The show will feature a number of text-based neon sculptures created by Ligon since his movement into the medium in 2005, including two pieces derived from works by Bruce Nauman and another new sculpture, Double America, that was created for the exhibition.
Ed Ruscha at Gagosian Gallery, 555 West 24th Street (through January 12th, 2013)
Known for his iconic images of words and phrases, Ed Ruscha’s examination of the book-as-object is the focus of this exhibition, which follows “Reading Ed Ruscha” at the Kunstaus Bregenz in Austria. The show includes a number of paintings, photographs, and book works from the last quarter century of the artist’s career.
Tal R: “The Shlomo” at Cheim & Read, 547 West 25th Street (through January 12th. 2013)
Fauvist in tone, Tal R’s paintings present brilliantly colored dreamscapes full of spatial and narrative depth, often inhabited by a mysterious avatar named, yes, Shlomo.
Keltie Ferris at Mitchell-Innes & Nash, 534 West 26th Street (through January 12th, 2013)
Keltie Ferris’s paintings call to mind pixelated Richter abstractions or flattened Stella sculptures, straddling the line between the apparently digitized and the handmade. Seemingly drawing from art historical influences yet still uniquely her own, these dozen large-scale paintings are well worth the visit.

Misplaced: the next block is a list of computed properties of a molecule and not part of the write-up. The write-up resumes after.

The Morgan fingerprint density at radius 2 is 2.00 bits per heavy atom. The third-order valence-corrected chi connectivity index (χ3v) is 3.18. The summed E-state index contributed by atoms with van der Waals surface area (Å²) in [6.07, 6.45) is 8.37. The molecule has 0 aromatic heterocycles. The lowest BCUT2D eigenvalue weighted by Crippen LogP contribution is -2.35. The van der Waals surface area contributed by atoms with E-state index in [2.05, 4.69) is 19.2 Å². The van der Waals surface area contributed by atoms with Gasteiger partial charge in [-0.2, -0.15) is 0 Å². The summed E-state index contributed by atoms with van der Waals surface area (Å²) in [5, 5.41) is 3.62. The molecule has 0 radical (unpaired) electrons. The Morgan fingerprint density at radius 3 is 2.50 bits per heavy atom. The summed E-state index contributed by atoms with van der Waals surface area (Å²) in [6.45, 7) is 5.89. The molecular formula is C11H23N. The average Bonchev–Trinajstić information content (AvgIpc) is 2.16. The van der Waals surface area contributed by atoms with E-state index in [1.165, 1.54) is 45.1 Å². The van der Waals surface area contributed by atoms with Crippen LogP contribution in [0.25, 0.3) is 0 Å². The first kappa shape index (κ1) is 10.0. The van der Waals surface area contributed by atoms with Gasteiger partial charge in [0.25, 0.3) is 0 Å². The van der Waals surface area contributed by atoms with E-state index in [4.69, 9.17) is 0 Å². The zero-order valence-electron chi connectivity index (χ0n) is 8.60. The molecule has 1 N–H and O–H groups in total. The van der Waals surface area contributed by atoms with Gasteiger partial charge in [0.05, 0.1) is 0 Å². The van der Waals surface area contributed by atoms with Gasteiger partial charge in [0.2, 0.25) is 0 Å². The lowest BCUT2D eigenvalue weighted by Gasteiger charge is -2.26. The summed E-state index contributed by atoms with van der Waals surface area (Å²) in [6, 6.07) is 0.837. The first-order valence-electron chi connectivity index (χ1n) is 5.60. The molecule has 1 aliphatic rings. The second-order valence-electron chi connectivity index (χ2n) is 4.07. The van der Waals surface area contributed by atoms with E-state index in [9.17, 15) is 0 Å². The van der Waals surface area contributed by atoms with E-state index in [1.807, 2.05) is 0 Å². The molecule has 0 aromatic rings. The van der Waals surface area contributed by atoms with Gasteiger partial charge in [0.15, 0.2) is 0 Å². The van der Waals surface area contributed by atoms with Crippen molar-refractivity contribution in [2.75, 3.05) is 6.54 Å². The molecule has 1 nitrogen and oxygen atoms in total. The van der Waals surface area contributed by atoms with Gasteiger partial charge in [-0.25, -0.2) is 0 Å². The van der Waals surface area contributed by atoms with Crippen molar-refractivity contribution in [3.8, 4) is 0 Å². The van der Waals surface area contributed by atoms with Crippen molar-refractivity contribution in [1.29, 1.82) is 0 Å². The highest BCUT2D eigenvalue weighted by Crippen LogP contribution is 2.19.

David LaChappelle: “Still Life” at Paul Kasmin Gallery, 293 Tenth Avenue and 515 West 27th Street (through January 19th, 2013)
Expanding on his earlier exhibition, Earth Laughs in Flowers, which focused on the fleetingness of life in a series of modernized memento mori, photographer David LaChapelle returns to the theme with his newest series, Still Life, where he documents the destruction of figurines in wax museums.
“Geometric Abstraction” at Pace Prints, 32 East 57th Street (through February 2, 2013)
This collection of abstract art incorporating geometric forms will feature works by artists Peter Halley, Sol LeWitt, James Siena, Frank Stella, and Dan Walsh. The gallery will be holding a reception for the exhibition’s opening on January 4th from 6–8 p.m.
“To be a Lady: 45 Women in the Arts” at 1285 Avenue of the Americas Gallery, 1285 Avenue of the Americas (through January 18th, 2013)
Collecting outstanding work from 45 artists born over the past century who happen to also be female, this museum-quality exhibition, which features work by Louise Bourgeois, Grace Hartigan, Alice Neel, and Louise Nevelson among others, serves to challenge the antiquated conception of a “lady” painter.
— MUSEUMS —
Rosemarie Trockel: “A Cosmos” at the New Museum, 235 Bowery, (through January 20th, 2013)